I wasn’t even a week into freshman year when I heard the saying “You’ll never know if those are gunshots or fireworks.” Savannah College of Art and Design boasted an extravagant campus in a charming city. Robberies weren’t mentioned in our orientation packet, and neither were the four years of sirens we’d hear on a constant repeat. It was a pretty big culture shock for the girl who grew up in Maine, leaving her car running in a gas station parking lot.

Over the next four years, it became something of a tradition. Our dorms were situated close to a dangerous part of the city, and with a barbed wire fence surrounding us, it was hard not to joke at popping noises, asking “Gunshots or fireworks?” I felt relatively safe in the city, but I had also learned that I was no longer in my small hometown where nothing bad ever happened.

Toward the end of my senior year, I was driving to pick up my graduation announcements from the printing company downtown. Flying down MLK Boulevard, as I had for four years, I noticed a rock in the middle of the road. Even though it was late at night, there was still plenty of traffic, and if I tried to avoid the rock, I’d cause an accident. I hit the rock. Hard. My dashboard lit up with the “low tire pressure” light, and I got an urgent alert to fill my tire with air.

After pulling off into an empty parking lot, I began to panic. My phone battery had 10 percent charge and I did not have a car charger. It was dark, I was alone and I was in the most dangerous part of the city. My best friend was at her fashion critique and my roommate was at work.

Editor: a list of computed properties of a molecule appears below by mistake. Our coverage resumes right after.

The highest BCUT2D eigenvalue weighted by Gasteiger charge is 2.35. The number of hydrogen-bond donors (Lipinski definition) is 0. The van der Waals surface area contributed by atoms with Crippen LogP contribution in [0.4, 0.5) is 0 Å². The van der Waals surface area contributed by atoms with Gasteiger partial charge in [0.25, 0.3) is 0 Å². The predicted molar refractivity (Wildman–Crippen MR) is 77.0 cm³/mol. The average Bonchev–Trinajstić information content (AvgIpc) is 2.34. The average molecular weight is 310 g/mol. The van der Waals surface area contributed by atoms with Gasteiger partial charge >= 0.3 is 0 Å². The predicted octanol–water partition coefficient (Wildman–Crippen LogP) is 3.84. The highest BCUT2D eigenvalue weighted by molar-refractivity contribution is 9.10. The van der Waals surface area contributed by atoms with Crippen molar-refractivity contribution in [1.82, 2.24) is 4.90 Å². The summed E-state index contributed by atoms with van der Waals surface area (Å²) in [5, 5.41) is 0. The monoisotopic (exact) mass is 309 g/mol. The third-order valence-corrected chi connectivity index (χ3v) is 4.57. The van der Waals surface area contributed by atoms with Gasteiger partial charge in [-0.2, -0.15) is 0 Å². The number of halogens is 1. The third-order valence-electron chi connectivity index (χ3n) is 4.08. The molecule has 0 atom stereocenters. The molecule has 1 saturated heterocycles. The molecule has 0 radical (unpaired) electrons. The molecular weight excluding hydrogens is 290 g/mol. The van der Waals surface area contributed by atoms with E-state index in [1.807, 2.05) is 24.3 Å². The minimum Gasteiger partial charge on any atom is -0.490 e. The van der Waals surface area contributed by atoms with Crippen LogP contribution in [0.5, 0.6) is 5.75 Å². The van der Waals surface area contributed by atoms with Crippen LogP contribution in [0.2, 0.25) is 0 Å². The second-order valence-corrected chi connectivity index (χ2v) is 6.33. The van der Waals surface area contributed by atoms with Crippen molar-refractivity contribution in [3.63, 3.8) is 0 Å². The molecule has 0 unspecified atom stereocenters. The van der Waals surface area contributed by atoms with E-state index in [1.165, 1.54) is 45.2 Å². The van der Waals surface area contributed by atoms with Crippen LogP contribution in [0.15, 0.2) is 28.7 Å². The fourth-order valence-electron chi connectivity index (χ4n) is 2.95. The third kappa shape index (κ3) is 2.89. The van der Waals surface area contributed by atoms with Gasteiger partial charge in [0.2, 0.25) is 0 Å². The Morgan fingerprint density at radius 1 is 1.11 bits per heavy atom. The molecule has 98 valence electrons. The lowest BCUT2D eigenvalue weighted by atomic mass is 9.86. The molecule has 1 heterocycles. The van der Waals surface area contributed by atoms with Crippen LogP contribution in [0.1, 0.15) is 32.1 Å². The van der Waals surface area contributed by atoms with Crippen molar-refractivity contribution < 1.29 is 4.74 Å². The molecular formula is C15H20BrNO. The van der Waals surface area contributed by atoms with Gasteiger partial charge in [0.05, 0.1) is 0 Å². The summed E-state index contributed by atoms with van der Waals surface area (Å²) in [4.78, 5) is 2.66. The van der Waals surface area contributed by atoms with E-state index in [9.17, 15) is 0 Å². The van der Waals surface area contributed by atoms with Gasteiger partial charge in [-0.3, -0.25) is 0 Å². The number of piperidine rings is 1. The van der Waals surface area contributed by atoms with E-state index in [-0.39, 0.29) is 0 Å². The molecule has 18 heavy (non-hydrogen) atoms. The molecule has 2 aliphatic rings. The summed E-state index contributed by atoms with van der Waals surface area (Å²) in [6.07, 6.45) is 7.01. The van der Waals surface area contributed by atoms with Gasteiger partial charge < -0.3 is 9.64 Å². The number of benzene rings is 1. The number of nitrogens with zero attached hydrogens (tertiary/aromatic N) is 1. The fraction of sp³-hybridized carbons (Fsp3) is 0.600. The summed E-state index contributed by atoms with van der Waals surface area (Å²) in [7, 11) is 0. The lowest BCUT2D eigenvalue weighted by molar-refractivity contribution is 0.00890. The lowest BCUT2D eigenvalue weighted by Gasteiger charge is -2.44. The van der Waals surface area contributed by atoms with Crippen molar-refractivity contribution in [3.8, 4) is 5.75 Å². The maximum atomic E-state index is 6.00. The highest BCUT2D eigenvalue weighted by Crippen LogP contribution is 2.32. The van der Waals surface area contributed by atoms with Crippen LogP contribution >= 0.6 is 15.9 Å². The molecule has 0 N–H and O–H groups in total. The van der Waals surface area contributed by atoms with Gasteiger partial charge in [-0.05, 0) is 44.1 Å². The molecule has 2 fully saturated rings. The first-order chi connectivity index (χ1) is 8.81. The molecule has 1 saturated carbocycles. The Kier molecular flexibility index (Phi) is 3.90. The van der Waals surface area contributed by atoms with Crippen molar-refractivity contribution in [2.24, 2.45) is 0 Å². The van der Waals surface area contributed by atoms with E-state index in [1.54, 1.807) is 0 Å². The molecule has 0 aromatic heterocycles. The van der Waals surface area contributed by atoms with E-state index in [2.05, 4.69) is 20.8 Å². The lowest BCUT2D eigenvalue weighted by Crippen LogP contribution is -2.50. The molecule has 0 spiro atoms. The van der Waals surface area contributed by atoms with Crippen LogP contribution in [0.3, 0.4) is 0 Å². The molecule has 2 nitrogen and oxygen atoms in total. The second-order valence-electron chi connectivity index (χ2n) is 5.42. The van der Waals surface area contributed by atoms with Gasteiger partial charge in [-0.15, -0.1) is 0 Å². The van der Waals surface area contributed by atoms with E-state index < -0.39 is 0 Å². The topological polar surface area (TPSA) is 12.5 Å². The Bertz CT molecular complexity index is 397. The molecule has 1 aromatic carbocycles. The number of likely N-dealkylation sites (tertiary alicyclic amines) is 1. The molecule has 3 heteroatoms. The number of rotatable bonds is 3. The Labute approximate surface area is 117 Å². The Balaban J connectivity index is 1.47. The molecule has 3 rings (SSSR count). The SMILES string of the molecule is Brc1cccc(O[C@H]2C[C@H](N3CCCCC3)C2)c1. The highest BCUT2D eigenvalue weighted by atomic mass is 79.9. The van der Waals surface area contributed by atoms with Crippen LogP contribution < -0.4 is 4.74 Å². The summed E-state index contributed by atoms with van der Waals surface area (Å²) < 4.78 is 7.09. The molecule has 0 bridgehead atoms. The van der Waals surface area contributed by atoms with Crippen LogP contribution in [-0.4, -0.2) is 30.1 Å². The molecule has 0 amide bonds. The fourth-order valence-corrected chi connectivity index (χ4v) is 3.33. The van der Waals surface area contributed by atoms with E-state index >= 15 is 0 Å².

I called my dad, completely freaking out. There wasn’t much he could do from Maine, except tell me to call AAA. The dispatcher told me it could be up to an hour. I called my good friend Lindsay, who told me she was just finishing something up and would come wait with me. As I waited for her to arrive, the popping sounds started. One, two, and then a few more. Followed by screams. I was terrified. I thought of “gunshots or fireworks,” and I was convinced it was gunshots. I was running through every horrible scenario I could think of.

Then I saw it. Not a gun or someone running from the scene of a crime, but bright colors high in the sky through my moonroof. I began to laugh. Fireworks. All this time I’d spent on edge, and the people across the street were celebrating.

I watched the fireworks from my car and took a moment to slow my heart rate and just breathe. Later that night, over wine and macaroons, Lindsay and I determined that Savannah isn’t so bad, and we have to try our best not to assume the worst. It’s not always gunshots – in fact, it usually is fireworks.

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